(a) Pioneer presents no authority to support that position. It cites only the inapplicable decision in National Surety Corporation v. Midland Bank & Trust Corporation, 408 F. Supp. 684 (D.N.J. 1976). National Surety involved a letter of credit subject to a statutory limitation of one year. Plaintiff's claim was held barred because the court held that statute applicable even to letters of credit otherwise automatically renewable on an annual basis. Plainly the holding is in apropos here. Indeed whatever force it might have had is wholly vitiated by the fact (mentioned by neither counsel) that the District Court was reversed on precisely that point, 551 F.2d 21 (3d Cir. 1977).
 
(b) More significantly, laches must involve an unreasonable delay in the assertion of a claim that acts to a party's prejudice. Neither of those conditions is present. First, there is nothing to support the proposition that the passage of time was unreasonable. As of any anniversary date Pioneer was free to terminate its further exposure on the letters of credit. It did not do so. In fact American Employers sent two letters to Pioneer, on November 13, 1978 and October 6, 1980, confirming that the letters of credit were still in force. Pioneer was silent. Second, Pioneer shows no prejudice generated by the "delay" in demanding payment under the letters of credit.[5] It contends only that had it been aware of American Employers' claim earlier it would have taken action as to the Jenkins reorganization. But as already discussed, the Jenkins bankruptcy proceeding is irrelevant to Pioneer's duty to American Employers. Pioneer cannot escape the clear contractual obligation of the irrevocable letters of credit.

(3) Pioneer makes one last attempt to extract a defense from the Jenkins reorganization. It says this Court, as a court of equity, should not assist a party with unclean hands because: *1360 plaintiff has had the opportunity to remedy the situation which is apparently resulting in the forfeiture of the surety bonds. Plaintiff could have assisted Jenkins in completing the project relating to the issuance of the surety bonds and, therefore, avoid the forfeiture of these bonds. Instead, plaintiff elected to allow the surety bonds to be forfeited and to look to Pioneer and Jenkins for payment.

That argument again ignores the nature of Pioneer's obligation to American Employers: independent of and unaffected by the Jenkins reorganization. As the court put it in Baker v. National Boulevard of Chicago, 399 F. Supp. 1021, 1024 (N.D.Ill.1975) (cited in First Arlington, 90 Ill.App.3d at 807, 46 Ill.Dec. at 179, 413 N.E.2d at 1293):

 
Three separate agreements are involved in the issuance of a letter of credit by the bank for the benefit of a beneficiary.... The first is the contract between the beneficiary ... and the customer ... which is the agreement underlying the letter of credit. Under the second contract, the customer procures a letter of credit, often from a bank, in return for consideration or collateral. The third agreement consists of the bank's agreement to pay the beneficiary the amount of the letter of credit, if the beneficiary complies with the terms of the credit.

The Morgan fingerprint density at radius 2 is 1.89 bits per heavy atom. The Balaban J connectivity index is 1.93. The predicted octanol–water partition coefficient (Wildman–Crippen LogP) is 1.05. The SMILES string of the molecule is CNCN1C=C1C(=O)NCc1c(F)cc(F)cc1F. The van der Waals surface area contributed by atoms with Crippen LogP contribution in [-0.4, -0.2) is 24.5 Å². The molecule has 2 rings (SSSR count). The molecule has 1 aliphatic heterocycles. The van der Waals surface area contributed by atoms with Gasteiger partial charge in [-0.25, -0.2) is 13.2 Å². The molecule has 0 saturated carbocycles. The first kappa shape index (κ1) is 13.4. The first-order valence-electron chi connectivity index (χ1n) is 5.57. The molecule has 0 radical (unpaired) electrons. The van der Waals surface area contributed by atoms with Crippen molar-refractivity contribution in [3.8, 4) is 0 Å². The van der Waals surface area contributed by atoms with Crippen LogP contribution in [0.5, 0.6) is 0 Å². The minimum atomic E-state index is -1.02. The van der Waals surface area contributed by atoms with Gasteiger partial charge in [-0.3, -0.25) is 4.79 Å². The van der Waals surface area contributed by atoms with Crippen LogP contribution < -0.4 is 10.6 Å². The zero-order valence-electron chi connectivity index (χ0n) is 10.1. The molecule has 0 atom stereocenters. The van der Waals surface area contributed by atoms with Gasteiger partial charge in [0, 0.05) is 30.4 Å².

If Pioneer wished to be informed of bankruptcy proceedings involving its customer Jenkins, it was free to provide for that contingency in the letters of credit. Pioneer fails to state a valid defense of unclean hands.

 
Conclusion

Pioneer's motion to dismiss the Complaint is denied. As for American Employers' motion, except for the single issue affecting the 1975 Letters, there is no genuine issue of material fact. American Employers is entitled to a judgment as a matter of law as to the 1974 Letter. American Employers' motion for summary judgment under Rule 56 is granted as to liability on the 1974 Letter.

NOTES

[1] Each date without a year designation is a 1981 date.

[2] This is a diversity action involving a contract negotiated, executed and to be performed in the State of Illinois. Illinois choice-of-law rules apply under Klaxon Co. v. Stentor Mfg. Co., 313 U.S. 487, 61 S. Ct. 1020, 85 L. Ed. 1477 (1941), and those rules look to Illinois substantive law. Cook Associates, Inc. v. Colonial Broach & Machine Co., 14 Ill.App.3d 965, 971, 304 N.E.2d 27, 31-32 (1st Dist. 1973).

[3] This opinion imports no factual findings of any kind. What follows may be entirely fanciful. Because the parties have seen fit to leave the Court unencumbered by the actual facts, their resolution must await trial (or a further and better-supported summary judgment motion).

[4] It should be observed that the hypothesis stated in the text is not the only possible alternative. By definition limited partner status means the absence of personal liability. It is thus also conceivable, for example, that facts could exist under which Pioneer's right to look to "S & A as limited partner" would be meaningless, so that a bond issued to Jenkins alone could conform to the 1975 Letters.

[5] American Employers says it did not delay the assertion of its claim. Rather its 1977 letters indicated only the potential for a claim, which did not ripen. Not until 1981 was American Employers sure it had to make a demand under the letters of credit. While if true that assertion would further undermine Pioneer's laches defense, this Court need not make any determination on that score to reject the defense.